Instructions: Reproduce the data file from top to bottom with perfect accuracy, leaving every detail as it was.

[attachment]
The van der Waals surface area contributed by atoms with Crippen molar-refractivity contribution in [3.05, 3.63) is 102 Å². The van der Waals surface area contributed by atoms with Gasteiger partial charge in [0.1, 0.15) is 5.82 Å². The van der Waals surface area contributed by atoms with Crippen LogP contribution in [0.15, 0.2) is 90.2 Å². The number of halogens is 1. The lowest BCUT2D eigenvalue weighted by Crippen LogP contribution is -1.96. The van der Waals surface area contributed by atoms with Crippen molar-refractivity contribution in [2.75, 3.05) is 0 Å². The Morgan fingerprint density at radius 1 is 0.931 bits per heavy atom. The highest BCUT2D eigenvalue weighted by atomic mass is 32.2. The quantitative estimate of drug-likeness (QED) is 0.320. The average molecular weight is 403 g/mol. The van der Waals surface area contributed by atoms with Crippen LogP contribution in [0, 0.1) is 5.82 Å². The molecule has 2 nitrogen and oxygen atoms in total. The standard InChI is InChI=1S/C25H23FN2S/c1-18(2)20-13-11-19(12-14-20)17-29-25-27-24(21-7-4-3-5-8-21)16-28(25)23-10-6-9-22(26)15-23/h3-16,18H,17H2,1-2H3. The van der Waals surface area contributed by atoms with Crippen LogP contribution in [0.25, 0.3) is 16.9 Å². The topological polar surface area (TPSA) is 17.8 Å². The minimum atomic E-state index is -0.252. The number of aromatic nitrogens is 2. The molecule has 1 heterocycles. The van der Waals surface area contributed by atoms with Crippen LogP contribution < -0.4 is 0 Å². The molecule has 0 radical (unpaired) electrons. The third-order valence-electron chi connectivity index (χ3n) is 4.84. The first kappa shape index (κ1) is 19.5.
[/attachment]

The van der Waals surface area contributed by atoms with Crippen molar-refractivity contribution in [3.05, 3.63) is 102 Å². The van der Waals surface area contributed by atoms with Gasteiger partial charge in [0.1, 0.15) is 5.82 Å². The van der Waals surface area contributed by atoms with Crippen LogP contribution in [0.15, 0.2) is 90.2 Å². The number of halogens is 1. The lowest BCUT2D eigenvalue weighted by Crippen LogP contribution is -1.96. The van der Waals surface area contributed by atoms with Crippen molar-refractivity contribution in [2.75, 3.05) is 0 Å². The Morgan fingerprint density at radius 1 is 0.931 bits per heavy atom. The highest BCUT2D eigenvalue weighted by atomic mass is 32.2. The quantitative estimate of drug-likeness (QED) is 0.320. The average molecular weight is 403 g/mol. The van der Waals surface area contributed by atoms with Crippen LogP contribution in [0, 0.1) is 5.82 Å². The molecule has 2 nitrogen and oxygen atoms in total. The standard InChI is InChI=1S/C25H23FN2S/c1-18(2)20-13-11-19(12-14-20)17-29-25-27-24(21-7-4-3-5-8-21)16-28(25)23-10-6-9-22(26)15-23/h3-16,18H,17H2,1-2H3. The van der Waals surface area contributed by atoms with Crippen LogP contribution in [0.25, 0.3) is 16.9 Å². The topological polar surface area (TPSA) is 17.8 Å². The minimum atomic E-state index is -0.252. The number of aromatic nitrogens is 2. The molecule has 1 heterocycles. The van der Waals surface area contributed by atoms with Crippen LogP contribution < -0.4 is 0 Å². The molecule has 0 radical (unpaired) electrons. The third-order valence-electron chi connectivity index (χ3n) is 4.84. The first kappa shape index (κ1) is 19.5.